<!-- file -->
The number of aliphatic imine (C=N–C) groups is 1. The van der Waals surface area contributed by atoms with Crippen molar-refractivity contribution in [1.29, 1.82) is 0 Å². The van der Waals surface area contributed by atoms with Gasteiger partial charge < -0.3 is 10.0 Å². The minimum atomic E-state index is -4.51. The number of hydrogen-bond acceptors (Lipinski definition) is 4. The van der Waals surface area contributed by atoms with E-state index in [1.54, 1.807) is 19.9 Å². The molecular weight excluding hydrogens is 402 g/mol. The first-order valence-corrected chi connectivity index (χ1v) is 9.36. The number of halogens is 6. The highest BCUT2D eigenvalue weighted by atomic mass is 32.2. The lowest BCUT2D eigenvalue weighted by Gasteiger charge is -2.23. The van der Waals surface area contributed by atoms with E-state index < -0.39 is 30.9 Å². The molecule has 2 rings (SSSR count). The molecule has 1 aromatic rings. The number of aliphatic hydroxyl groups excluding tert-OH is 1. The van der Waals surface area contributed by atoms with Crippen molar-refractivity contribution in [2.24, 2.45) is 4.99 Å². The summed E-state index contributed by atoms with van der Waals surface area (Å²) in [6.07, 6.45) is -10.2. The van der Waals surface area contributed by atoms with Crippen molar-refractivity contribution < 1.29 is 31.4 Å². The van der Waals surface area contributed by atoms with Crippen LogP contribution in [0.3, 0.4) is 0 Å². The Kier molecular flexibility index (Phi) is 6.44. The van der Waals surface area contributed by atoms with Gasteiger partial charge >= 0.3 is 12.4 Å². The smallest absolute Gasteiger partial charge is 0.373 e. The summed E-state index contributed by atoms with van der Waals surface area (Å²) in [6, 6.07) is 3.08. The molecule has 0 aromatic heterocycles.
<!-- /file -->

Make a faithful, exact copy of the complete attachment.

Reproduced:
The number of aliphatic imine (C=N–C) groups is 1. The van der Waals surface area contributed by atoms with Crippen molar-refractivity contribution in [1.29, 1.82) is 0 Å². The van der Waals surface area contributed by atoms with Gasteiger partial charge < -0.3 is 10.0 Å². The minimum atomic E-state index is -4.51. The number of hydrogen-bond acceptors (Lipinski definition) is 4. The van der Waals surface area contributed by atoms with E-state index in [1.54, 1.807) is 19.9 Å². The molecular weight excluding hydrogens is 402 g/mol. The first-order valence-corrected chi connectivity index (χ1v) is 9.36. The number of halogens is 6. The highest BCUT2D eigenvalue weighted by atomic mass is 32.2. The lowest BCUT2D eigenvalue weighted by Gasteiger charge is -2.23. The van der Waals surface area contributed by atoms with E-state index < -0.39 is 30.9 Å². The molecule has 2 rings (SSSR count). The molecule has 1 aromatic rings. The number of aliphatic hydroxyl groups excluding tert-OH is 1. The van der Waals surface area contributed by atoms with Crippen molar-refractivity contribution in [2.24, 2.45) is 4.99 Å². The summed E-state index contributed by atoms with van der Waals surface area (Å²) in [6.07, 6.45) is -10.2. The van der Waals surface area contributed by atoms with Crippen molar-refractivity contribution < 1.29 is 31.4 Å². The van der Waals surface area contributed by atoms with Crippen LogP contribution in [0.3, 0.4) is 0 Å². The Kier molecular flexibility index (Phi) is 6.44. The van der Waals surface area contributed by atoms with Gasteiger partial charge >= 0.3 is 12.4 Å². The smallest absolute Gasteiger partial charge is 0.373 e. The summed E-state index contributed by atoms with van der Waals surface area (Å²) in [6, 6.07) is 3.08. The molecule has 0 aromatic heterocycles.